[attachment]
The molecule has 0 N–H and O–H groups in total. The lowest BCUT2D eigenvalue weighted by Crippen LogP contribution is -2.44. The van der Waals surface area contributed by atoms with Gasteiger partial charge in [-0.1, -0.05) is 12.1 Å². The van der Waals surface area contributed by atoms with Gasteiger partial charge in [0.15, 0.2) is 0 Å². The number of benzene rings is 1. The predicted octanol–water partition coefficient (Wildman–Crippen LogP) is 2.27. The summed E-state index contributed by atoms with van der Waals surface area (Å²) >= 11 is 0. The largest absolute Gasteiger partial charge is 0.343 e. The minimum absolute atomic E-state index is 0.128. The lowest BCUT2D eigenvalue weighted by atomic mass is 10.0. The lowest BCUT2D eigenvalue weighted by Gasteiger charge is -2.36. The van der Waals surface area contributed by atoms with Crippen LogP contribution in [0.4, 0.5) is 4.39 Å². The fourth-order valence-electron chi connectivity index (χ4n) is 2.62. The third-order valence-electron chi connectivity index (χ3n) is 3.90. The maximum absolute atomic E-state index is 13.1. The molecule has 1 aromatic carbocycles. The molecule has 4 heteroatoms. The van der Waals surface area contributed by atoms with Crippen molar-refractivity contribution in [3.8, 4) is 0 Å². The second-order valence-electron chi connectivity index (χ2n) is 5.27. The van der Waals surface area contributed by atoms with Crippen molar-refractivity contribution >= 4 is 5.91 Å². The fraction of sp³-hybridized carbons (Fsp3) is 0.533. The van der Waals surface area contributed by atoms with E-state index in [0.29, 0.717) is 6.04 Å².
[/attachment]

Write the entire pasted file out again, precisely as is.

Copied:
The molecule has 0 N–H and O–H groups in total. The lowest BCUT2D eigenvalue weighted by Crippen LogP contribution is -2.44. The van der Waals surface area contributed by atoms with Gasteiger partial charge in [-0.1, -0.05) is 12.1 Å². The van der Waals surface area contributed by atoms with Gasteiger partial charge in [0.15, 0.2) is 0 Å². The number of benzene rings is 1. The predicted octanol–water partition coefficient (Wildman–Crippen LogP) is 2.27. The summed E-state index contributed by atoms with van der Waals surface area (Å²) >= 11 is 0. The largest absolute Gasteiger partial charge is 0.343 e. The minimum absolute atomic E-state index is 0.128. The lowest BCUT2D eigenvalue weighted by atomic mass is 10.0. The lowest BCUT2D eigenvalue weighted by Gasteiger charge is -2.36. The van der Waals surface area contributed by atoms with Crippen LogP contribution in [0.4, 0.5) is 4.39 Å². The fourth-order valence-electron chi connectivity index (χ4n) is 2.62. The third-order valence-electron chi connectivity index (χ3n) is 3.90. The maximum absolute atomic E-state index is 13.1. The molecule has 1 aromatic carbocycles. The molecule has 4 heteroatoms. The van der Waals surface area contributed by atoms with Crippen molar-refractivity contribution in [3.8, 4) is 0 Å². The second-order valence-electron chi connectivity index (χ2n) is 5.27. The van der Waals surface area contributed by atoms with Crippen molar-refractivity contribution >= 4 is 5.91 Å². The fraction of sp³-hybridized carbons (Fsp3) is 0.533. The van der Waals surface area contributed by atoms with E-state index in [0.29, 0.717) is 6.04 Å².